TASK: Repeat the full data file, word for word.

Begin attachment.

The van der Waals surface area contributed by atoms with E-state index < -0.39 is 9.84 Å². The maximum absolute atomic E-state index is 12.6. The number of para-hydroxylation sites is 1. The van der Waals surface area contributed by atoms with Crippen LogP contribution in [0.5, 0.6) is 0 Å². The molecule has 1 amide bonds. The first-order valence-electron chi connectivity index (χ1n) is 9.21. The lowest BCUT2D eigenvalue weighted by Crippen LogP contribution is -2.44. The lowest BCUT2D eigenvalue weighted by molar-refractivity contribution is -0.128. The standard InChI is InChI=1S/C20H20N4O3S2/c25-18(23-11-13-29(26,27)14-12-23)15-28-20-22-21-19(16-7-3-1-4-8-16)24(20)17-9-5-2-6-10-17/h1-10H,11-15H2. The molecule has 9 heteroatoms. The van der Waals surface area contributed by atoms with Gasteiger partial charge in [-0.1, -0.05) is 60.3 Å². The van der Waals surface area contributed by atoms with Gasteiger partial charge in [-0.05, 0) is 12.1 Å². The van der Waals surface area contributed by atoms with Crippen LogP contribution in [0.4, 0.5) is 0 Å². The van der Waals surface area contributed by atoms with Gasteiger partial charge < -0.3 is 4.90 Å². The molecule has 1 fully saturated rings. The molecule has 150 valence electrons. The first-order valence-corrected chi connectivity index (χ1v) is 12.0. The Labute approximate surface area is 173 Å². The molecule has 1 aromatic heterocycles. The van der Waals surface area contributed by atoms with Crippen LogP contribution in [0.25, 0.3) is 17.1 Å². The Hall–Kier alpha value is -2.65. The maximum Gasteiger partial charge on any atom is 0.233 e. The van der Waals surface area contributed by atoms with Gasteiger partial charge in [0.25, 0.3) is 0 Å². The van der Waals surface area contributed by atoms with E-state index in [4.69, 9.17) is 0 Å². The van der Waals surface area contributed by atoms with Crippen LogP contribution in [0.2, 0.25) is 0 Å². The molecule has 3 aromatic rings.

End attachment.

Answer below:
The van der Waals surface area contributed by atoms with E-state index < -0.39 is 9.84 Å². The maximum absolute atomic E-state index is 12.6. The number of para-hydroxylation sites is 1. The van der Waals surface area contributed by atoms with Crippen LogP contribution in [0.5, 0.6) is 0 Å². The molecule has 1 amide bonds. The first-order valence-electron chi connectivity index (χ1n) is 9.21. The lowest BCUT2D eigenvalue weighted by Crippen LogP contribution is -2.44. The lowest BCUT2D eigenvalue weighted by molar-refractivity contribution is -0.128. The standard InChI is InChI=1S/C20H20N4O3S2/c25-18(23-11-13-29(26,27)14-12-23)15-28-20-22-21-19(16-7-3-1-4-8-16)24(20)17-9-5-2-6-10-17/h1-10H,11-15H2. The molecule has 9 heteroatoms. The van der Waals surface area contributed by atoms with Gasteiger partial charge in [-0.1, -0.05) is 60.3 Å². The van der Waals surface area contributed by atoms with Gasteiger partial charge in [-0.05, 0) is 12.1 Å². The van der Waals surface area contributed by atoms with Crippen LogP contribution in [0.4, 0.5) is 0 Å². The van der Waals surface area contributed by atoms with Gasteiger partial charge < -0.3 is 4.90 Å². The molecule has 1 fully saturated rings. The molecule has 150 valence electrons. The first-order valence-corrected chi connectivity index (χ1v) is 12.0. The Labute approximate surface area is 173 Å². The molecule has 1 aromatic heterocycles. The van der Waals surface area contributed by atoms with Crippen LogP contribution in [0.25, 0.3) is 17.1 Å². The Hall–Kier alpha value is -2.65. The maximum Gasteiger partial charge on any atom is 0.233 e. The van der Waals surface area contributed by atoms with Gasteiger partial charge in [0.25, 0.3) is 0 Å². The van der Waals surface area contributed by atoms with E-state index in [4.69, 9.17) is 0 Å². The van der Waals surface area contributed by atoms with Crippen LogP contribution in [0.2, 0.25) is 0 Å². The molecule has 3 aromatic rings.